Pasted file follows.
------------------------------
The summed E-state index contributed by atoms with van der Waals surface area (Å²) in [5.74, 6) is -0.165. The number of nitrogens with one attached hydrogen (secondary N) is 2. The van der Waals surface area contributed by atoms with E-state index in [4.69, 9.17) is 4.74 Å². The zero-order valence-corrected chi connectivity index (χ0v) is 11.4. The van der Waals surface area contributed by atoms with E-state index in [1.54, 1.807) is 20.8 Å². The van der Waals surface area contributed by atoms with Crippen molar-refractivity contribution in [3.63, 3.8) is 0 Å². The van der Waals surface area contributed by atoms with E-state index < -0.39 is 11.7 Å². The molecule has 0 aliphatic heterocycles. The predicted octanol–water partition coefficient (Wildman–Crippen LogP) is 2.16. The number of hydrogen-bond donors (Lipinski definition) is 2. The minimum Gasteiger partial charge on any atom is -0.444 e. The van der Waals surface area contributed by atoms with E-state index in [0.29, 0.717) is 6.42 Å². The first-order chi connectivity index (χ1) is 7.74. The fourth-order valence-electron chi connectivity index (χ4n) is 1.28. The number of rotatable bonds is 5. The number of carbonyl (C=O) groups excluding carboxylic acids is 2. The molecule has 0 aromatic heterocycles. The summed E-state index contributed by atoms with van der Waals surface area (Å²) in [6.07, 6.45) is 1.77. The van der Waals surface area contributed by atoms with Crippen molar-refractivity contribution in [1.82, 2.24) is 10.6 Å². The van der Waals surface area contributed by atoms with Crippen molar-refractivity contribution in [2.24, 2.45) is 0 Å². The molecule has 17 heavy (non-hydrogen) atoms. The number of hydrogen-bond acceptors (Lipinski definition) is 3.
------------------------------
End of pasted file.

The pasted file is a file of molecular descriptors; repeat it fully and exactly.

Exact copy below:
The summed E-state index contributed by atoms with van der Waals surface area (Å²) in [5.74, 6) is -0.165. The number of nitrogens with one attached hydrogen (secondary N) is 2. The van der Waals surface area contributed by atoms with E-state index in [4.69, 9.17) is 4.74 Å². The zero-order valence-corrected chi connectivity index (χ0v) is 11.4. The van der Waals surface area contributed by atoms with E-state index in [1.54, 1.807) is 20.8 Å². The van der Waals surface area contributed by atoms with Crippen molar-refractivity contribution in [3.63, 3.8) is 0 Å². The van der Waals surface area contributed by atoms with E-state index < -0.39 is 11.7 Å². The molecule has 0 aliphatic heterocycles. The predicted octanol–water partition coefficient (Wildman–Crippen LogP) is 2.16. The number of hydrogen-bond donors (Lipinski definition) is 2. The minimum Gasteiger partial charge on any atom is -0.444 e. The van der Waals surface area contributed by atoms with E-state index in [0.29, 0.717) is 6.42 Å². The first-order chi connectivity index (χ1) is 7.74. The fourth-order valence-electron chi connectivity index (χ4n) is 1.28. The number of rotatable bonds is 5. The number of carbonyl (C=O) groups excluding carboxylic acids is 2. The molecule has 0 aromatic heterocycles. The summed E-state index contributed by atoms with van der Waals surface area (Å²) in [6.07, 6.45) is 1.77. The van der Waals surface area contributed by atoms with Crippen molar-refractivity contribution in [1.82, 2.24) is 10.6 Å². The van der Waals surface area contributed by atoms with Crippen molar-refractivity contribution in [2.24, 2.45) is 0 Å². The molecule has 17 heavy (non-hydrogen) atoms. The number of hydrogen-bond acceptors (Lipinski definition) is 3.